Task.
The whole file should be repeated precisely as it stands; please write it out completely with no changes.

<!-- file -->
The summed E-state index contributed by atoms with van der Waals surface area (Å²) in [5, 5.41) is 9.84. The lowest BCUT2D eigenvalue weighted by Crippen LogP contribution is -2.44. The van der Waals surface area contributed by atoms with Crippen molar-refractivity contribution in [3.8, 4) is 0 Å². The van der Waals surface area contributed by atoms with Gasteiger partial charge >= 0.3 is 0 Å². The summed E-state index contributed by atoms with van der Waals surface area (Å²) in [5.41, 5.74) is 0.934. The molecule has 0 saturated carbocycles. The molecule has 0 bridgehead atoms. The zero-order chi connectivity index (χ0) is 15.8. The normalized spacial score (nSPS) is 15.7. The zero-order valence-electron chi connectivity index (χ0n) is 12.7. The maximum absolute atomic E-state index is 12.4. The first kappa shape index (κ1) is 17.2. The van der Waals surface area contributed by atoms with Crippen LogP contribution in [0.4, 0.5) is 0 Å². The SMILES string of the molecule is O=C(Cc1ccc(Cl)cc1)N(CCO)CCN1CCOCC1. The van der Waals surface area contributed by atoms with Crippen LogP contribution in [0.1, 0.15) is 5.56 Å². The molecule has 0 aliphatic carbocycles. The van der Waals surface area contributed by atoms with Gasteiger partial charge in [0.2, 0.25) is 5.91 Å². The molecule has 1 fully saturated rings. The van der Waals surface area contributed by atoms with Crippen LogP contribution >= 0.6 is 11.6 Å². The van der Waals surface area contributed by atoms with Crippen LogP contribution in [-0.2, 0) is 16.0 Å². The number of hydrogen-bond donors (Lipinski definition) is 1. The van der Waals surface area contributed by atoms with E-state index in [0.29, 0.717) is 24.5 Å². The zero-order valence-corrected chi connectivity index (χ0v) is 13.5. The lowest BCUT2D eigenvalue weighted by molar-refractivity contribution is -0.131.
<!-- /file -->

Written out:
The summed E-state index contributed by atoms with van der Waals surface area (Å²) in [5, 5.41) is 9.84. The lowest BCUT2D eigenvalue weighted by Crippen LogP contribution is -2.44. The van der Waals surface area contributed by atoms with Crippen molar-refractivity contribution in [3.8, 4) is 0 Å². The van der Waals surface area contributed by atoms with Gasteiger partial charge >= 0.3 is 0 Å². The summed E-state index contributed by atoms with van der Waals surface area (Å²) in [5.41, 5.74) is 0.934. The molecule has 0 saturated carbocycles. The molecule has 0 bridgehead atoms. The zero-order chi connectivity index (χ0) is 15.8. The normalized spacial score (nSPS) is 15.7. The zero-order valence-electron chi connectivity index (χ0n) is 12.7. The maximum absolute atomic E-state index is 12.4. The first kappa shape index (κ1) is 17.2. The van der Waals surface area contributed by atoms with Crippen LogP contribution in [0.4, 0.5) is 0 Å². The SMILES string of the molecule is O=C(Cc1ccc(Cl)cc1)N(CCO)CCN1CCOCC1. The van der Waals surface area contributed by atoms with Crippen LogP contribution in [0.1, 0.15) is 5.56 Å². The molecule has 0 aliphatic carbocycles. The van der Waals surface area contributed by atoms with Gasteiger partial charge in [0.2, 0.25) is 5.91 Å². The molecule has 1 fully saturated rings. The van der Waals surface area contributed by atoms with Crippen LogP contribution >= 0.6 is 11.6 Å². The van der Waals surface area contributed by atoms with Crippen LogP contribution in [-0.2, 0) is 16.0 Å². The number of hydrogen-bond donors (Lipinski definition) is 1. The van der Waals surface area contributed by atoms with E-state index in [0.29, 0.717) is 24.5 Å². The zero-order valence-corrected chi connectivity index (χ0v) is 13.5. The lowest BCUT2D eigenvalue weighted by molar-refractivity contribution is -0.131.